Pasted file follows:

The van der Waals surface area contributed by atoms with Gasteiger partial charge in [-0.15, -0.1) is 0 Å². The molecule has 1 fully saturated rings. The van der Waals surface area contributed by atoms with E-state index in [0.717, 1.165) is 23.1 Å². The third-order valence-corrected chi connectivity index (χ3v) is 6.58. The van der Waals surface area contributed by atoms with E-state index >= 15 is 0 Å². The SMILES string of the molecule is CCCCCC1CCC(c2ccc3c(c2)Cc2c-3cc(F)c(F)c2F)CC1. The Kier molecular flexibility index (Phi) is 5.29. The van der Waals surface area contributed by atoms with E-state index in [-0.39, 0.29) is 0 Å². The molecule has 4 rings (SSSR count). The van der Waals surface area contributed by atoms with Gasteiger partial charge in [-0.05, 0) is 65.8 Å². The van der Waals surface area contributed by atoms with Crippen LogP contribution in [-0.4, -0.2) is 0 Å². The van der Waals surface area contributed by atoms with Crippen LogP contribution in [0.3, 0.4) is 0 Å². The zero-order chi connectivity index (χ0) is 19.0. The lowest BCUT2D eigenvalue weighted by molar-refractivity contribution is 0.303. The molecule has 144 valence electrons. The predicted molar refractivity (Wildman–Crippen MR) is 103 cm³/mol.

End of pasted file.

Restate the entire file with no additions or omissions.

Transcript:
The van der Waals surface area contributed by atoms with Gasteiger partial charge in [-0.15, -0.1) is 0 Å². The molecule has 1 fully saturated rings. The van der Waals surface area contributed by atoms with E-state index in [0.717, 1.165) is 23.1 Å². The third-order valence-corrected chi connectivity index (χ3v) is 6.58. The van der Waals surface area contributed by atoms with E-state index >= 15 is 0 Å². The SMILES string of the molecule is CCCCCC1CCC(c2ccc3c(c2)Cc2c-3cc(F)c(F)c2F)CC1. The Kier molecular flexibility index (Phi) is 5.29. The van der Waals surface area contributed by atoms with E-state index in [-0.39, 0.29) is 0 Å². The molecule has 4 rings (SSSR count). The van der Waals surface area contributed by atoms with Gasteiger partial charge in [-0.05, 0) is 65.8 Å². The van der Waals surface area contributed by atoms with Crippen LogP contribution in [-0.4, -0.2) is 0 Å². The van der Waals surface area contributed by atoms with Crippen LogP contribution in [0.3, 0.4) is 0 Å². The zero-order chi connectivity index (χ0) is 19.0. The lowest BCUT2D eigenvalue weighted by molar-refractivity contribution is 0.303. The molecule has 144 valence electrons. The predicted molar refractivity (Wildman–Crippen MR) is 103 cm³/mol.